The stories of the brave individuals who served during World War II tend to share in a consistent theme — they were called to service through the draft. This process netted many a young man, many of whom were still in the process of finishing high school, thrusting them into the middle of a war overseas where they would serve alongside scores of other drafted Americans.
A native of the Mid-Missouri area, James Schaffner's parents moved to Webster Groves near St. Louis in the early 1940s, where his father found employment at a defense contractor. It was here, Schaffner said, he graduated from high school in 1944 and embarked upon an unexpected military adventure that would last for decades.
"You've probably heard it before, but I was drafted into the Army while I was still in high school," the veteran said. "I was inducted at Jefferson Barracks in September 1944, and they sent me to Camp Robinson (Arkansas) for basic training."
Several weeks later, an 18-year-old Schaffner took a train to the West Coast where he boarded a troop ship. After making several stops at various islands in the Pacific, he and hundreds of other soldiers arrived at Okinawa. It was here, he added, he received assignment as a replacement infantryman with the 17th Regiment of the 7th Division.
At the point of his arrival, elements of the 7th Division were already veterans of engagements that included service in the Aleutian Islands, Marshall Islands and the Philippine island of Leyte. However, the late arrival of the untested draftee from Missouri would not prevent him from experiencing the harm prevalent in a combat environment.
"The attack against Okinawa was launched on Easter Sunday, April 1, 1945," wrote an unidentified author in the "History of the 7th Infantry Division." "Nobody suspected at the time that it was to be the last beachhead, indeed the last campaign, of World War II."
As recorded in division's lineage of World War II service, Schaffner and his fellow soldiers would face bitter resistance while on Okinawa. In fact, some of the GI's reportedly faced an attack by Japanese soldiers who were wielding spears.
"We were in foxholes, and it was raining," Schaffner recalled. "A mortar shell landed in front of my foxhole, and it blew my tent away, sending shrapnel through the air and a bunch of it was embedded in my left arm."
Treated by a medic, Schaffner quickly returned to combat duty with his unit. However, within a few days, he received another injury that would earn him a second Purple Heart.
"We were in an area where we could see Japanese soldiers across a ravine, and they could see us," Schaffner described. "We began shooting at each other, and I hit one of their soldiers. But then I was shot on the side of my left leg."
The bullet, Schaffner said, passed completely through his leg, narrowly missing his kneecap. He was evacuated to a Marine hospital in Guam and, following nearly a month of recovery, returned to his unit in July 1945.
"By the time I got back to my unit, I was wearing a Marine Corps uniform because I didn't have any of mine with me when I was sent to the hospital." Grinning, the Army veteran added, "Boy, did the guys ever give me grief over (wearing a Marine uniform) when I got back to my unit."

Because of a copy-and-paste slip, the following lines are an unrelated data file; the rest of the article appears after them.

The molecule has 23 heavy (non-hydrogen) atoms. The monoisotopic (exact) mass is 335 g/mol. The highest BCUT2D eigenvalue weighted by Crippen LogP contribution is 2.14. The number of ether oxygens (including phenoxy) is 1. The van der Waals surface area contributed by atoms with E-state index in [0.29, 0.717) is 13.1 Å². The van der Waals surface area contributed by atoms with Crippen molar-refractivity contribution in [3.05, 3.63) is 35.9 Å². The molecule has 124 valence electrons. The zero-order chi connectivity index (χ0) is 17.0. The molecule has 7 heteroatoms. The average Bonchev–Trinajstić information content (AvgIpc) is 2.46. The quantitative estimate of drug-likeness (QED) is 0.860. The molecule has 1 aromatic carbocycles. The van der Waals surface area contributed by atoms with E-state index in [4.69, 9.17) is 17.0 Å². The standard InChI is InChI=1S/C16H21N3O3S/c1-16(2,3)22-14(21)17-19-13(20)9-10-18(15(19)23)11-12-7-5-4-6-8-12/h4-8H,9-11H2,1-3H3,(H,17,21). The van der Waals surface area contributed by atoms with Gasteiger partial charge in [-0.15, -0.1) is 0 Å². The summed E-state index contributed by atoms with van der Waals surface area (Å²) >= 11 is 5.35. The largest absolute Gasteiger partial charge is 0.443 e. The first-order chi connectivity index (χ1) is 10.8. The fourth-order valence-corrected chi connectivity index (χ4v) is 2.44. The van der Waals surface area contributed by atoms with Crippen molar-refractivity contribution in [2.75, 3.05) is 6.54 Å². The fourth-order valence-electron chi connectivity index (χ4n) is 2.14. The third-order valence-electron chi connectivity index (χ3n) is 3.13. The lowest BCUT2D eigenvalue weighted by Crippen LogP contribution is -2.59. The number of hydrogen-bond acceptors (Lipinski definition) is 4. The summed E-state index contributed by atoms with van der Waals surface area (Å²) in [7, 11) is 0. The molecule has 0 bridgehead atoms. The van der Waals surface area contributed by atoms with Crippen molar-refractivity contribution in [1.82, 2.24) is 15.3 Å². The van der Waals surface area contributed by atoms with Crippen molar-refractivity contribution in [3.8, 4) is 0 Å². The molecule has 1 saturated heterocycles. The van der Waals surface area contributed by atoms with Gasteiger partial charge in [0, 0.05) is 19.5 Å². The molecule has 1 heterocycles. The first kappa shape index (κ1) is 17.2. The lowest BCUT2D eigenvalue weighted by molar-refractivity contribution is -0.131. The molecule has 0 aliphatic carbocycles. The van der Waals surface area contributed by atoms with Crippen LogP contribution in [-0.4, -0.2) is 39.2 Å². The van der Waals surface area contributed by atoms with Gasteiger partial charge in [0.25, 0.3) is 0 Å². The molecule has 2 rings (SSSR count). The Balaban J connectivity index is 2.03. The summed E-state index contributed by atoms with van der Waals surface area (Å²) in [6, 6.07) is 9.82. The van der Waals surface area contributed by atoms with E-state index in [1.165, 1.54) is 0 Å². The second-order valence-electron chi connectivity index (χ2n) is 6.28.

Upon his return, Schaffner recalls the island as "essentially secure" and the news of the Japanese surrender reaching their camp shortly thereafter. Despite the war having ended, Schaffner and many of the soldiers of the 7th Division were then placed on a troop ship and sent to Korea to serve as part of the occupational forces.
In addition to ensuring the Japanese forces left Korea, Schaffner noted he and other soldiers from the division rotated to different outposts along the 38th parallel and conducted training in a country that would become ground zero for another war only a few years later.
Schaffner returned to Missouri in 1947, later married, and attended both the School of Mines in Rolla and the St. Louis Business School. He received a direct commission as an officer with the Army Reserve and was recalled during the Korean War, during which he was sent to Fort Benning, Georgia, to serve as a nuclear, chemical and biological warfare instructor.
Following his Korean War service, he transferred to the Missouri National Guard, with whom he served 30 years and retired as a lieutenant colonel. The veteran also enjoyed a career in private business and later invested 20 years in state government, which included stints as director of procurement and director of revenue under the administration of former Gov. Warren Hearnes.
"That's back when I was young and innocent," Schaffner grinned, while pointing to one of the photographs taken of him during World War II. "But even at my age, I'm still doing pretty good."
When discussing his combat service on Okinawa and the resultant injures, he concluded, "When I was hit by shrapnel, it was like I had fallen on a gravel road and was all scratched up. It didn't seem like much. I recently had an X-ray done on my arm, and bunch of the shrapnel is still there, all these years later."
The two-time Purple Heart recipient added, "I never really thought that my injuries were all that much, but I guess the Army did."
Jeremy P. Amick writes on behalf of the Silver Star Families of America.